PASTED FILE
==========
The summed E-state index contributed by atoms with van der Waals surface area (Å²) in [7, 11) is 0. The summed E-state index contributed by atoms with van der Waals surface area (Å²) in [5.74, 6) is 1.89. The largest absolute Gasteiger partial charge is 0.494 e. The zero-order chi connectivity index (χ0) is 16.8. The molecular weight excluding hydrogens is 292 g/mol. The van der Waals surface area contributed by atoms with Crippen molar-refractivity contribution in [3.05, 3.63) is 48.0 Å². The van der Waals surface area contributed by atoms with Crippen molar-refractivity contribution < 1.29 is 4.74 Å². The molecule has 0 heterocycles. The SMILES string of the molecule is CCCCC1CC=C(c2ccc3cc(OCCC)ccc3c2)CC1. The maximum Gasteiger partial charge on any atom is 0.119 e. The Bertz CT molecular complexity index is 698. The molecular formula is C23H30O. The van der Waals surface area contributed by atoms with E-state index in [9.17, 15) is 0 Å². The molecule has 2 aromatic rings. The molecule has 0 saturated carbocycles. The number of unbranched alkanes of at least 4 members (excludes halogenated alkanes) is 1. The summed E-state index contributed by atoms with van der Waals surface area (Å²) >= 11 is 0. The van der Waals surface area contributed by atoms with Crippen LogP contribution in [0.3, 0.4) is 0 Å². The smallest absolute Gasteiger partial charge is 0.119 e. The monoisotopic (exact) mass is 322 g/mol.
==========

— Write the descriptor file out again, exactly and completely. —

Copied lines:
The summed E-state index contributed by atoms with van der Waals surface area (Å²) in [7, 11) is 0. The summed E-state index contributed by atoms with van der Waals surface area (Å²) in [5.74, 6) is 1.89. The largest absolute Gasteiger partial charge is 0.494 e. The zero-order chi connectivity index (χ0) is 16.8. The molecular weight excluding hydrogens is 292 g/mol. The van der Waals surface area contributed by atoms with Crippen molar-refractivity contribution in [3.05, 3.63) is 48.0 Å². The van der Waals surface area contributed by atoms with Crippen molar-refractivity contribution < 1.29 is 4.74 Å². The molecule has 0 heterocycles. The SMILES string of the molecule is CCCCC1CC=C(c2ccc3cc(OCCC)ccc3c2)CC1. The maximum Gasteiger partial charge on any atom is 0.119 e. The Bertz CT molecular complexity index is 698. The molecular formula is C23H30O. The van der Waals surface area contributed by atoms with E-state index in [9.17, 15) is 0 Å². The molecule has 2 aromatic rings. The molecule has 0 saturated carbocycles. The number of unbranched alkanes of at least 4 members (excludes halogenated alkanes) is 1. The summed E-state index contributed by atoms with van der Waals surface area (Å²) >= 11 is 0. The van der Waals surface area contributed by atoms with Crippen LogP contribution in [0.3, 0.4) is 0 Å². The smallest absolute Gasteiger partial charge is 0.119 e. The monoisotopic (exact) mass is 322 g/mol.